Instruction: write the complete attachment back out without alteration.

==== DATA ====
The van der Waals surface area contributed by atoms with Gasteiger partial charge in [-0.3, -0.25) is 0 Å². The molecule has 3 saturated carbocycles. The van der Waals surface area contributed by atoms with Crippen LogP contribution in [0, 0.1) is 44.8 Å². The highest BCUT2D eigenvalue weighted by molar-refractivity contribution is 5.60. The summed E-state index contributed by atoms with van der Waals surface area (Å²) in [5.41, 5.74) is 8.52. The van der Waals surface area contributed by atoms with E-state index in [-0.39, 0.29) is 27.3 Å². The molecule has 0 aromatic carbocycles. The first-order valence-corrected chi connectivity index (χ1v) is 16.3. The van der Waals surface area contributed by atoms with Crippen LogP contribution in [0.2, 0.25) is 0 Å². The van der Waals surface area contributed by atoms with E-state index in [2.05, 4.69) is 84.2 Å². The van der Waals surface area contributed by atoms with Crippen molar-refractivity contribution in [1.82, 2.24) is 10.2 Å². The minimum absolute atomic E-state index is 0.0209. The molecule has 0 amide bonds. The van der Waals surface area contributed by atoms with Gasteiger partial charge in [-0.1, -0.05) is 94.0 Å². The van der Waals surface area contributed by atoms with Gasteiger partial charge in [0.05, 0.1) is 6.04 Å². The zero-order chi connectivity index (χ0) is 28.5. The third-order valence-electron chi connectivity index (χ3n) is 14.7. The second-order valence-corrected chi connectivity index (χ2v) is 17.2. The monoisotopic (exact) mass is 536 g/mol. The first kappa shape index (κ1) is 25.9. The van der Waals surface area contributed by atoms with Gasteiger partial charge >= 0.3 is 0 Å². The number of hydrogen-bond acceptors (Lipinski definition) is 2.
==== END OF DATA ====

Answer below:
The van der Waals surface area contributed by atoms with Gasteiger partial charge in [-0.3, -0.25) is 0 Å². The molecule has 3 saturated carbocycles. The van der Waals surface area contributed by atoms with Crippen LogP contribution in [0, 0.1) is 44.8 Å². The highest BCUT2D eigenvalue weighted by molar-refractivity contribution is 5.60. The summed E-state index contributed by atoms with van der Waals surface area (Å²) in [5.41, 5.74) is 8.52. The van der Waals surface area contributed by atoms with E-state index in [-0.39, 0.29) is 27.3 Å². The molecule has 0 aromatic carbocycles. The first-order valence-corrected chi connectivity index (χ1v) is 16.3. The van der Waals surface area contributed by atoms with Crippen LogP contribution in [0.2, 0.25) is 0 Å². The van der Waals surface area contributed by atoms with E-state index in [2.05, 4.69) is 84.2 Å². The van der Waals surface area contributed by atoms with Crippen molar-refractivity contribution in [1.82, 2.24) is 10.2 Å². The minimum absolute atomic E-state index is 0.0209. The molecule has 0 amide bonds. The van der Waals surface area contributed by atoms with Gasteiger partial charge in [-0.1, -0.05) is 94.0 Å². The van der Waals surface area contributed by atoms with Gasteiger partial charge in [0.05, 0.1) is 6.04 Å². The zero-order chi connectivity index (χ0) is 28.5. The third-order valence-electron chi connectivity index (χ3n) is 14.7. The second-order valence-corrected chi connectivity index (χ2v) is 17.2. The monoisotopic (exact) mass is 536 g/mol. The first kappa shape index (κ1) is 25.9. The van der Waals surface area contributed by atoms with Gasteiger partial charge >= 0.3 is 0 Å². The number of hydrogen-bond acceptors (Lipinski definition) is 2.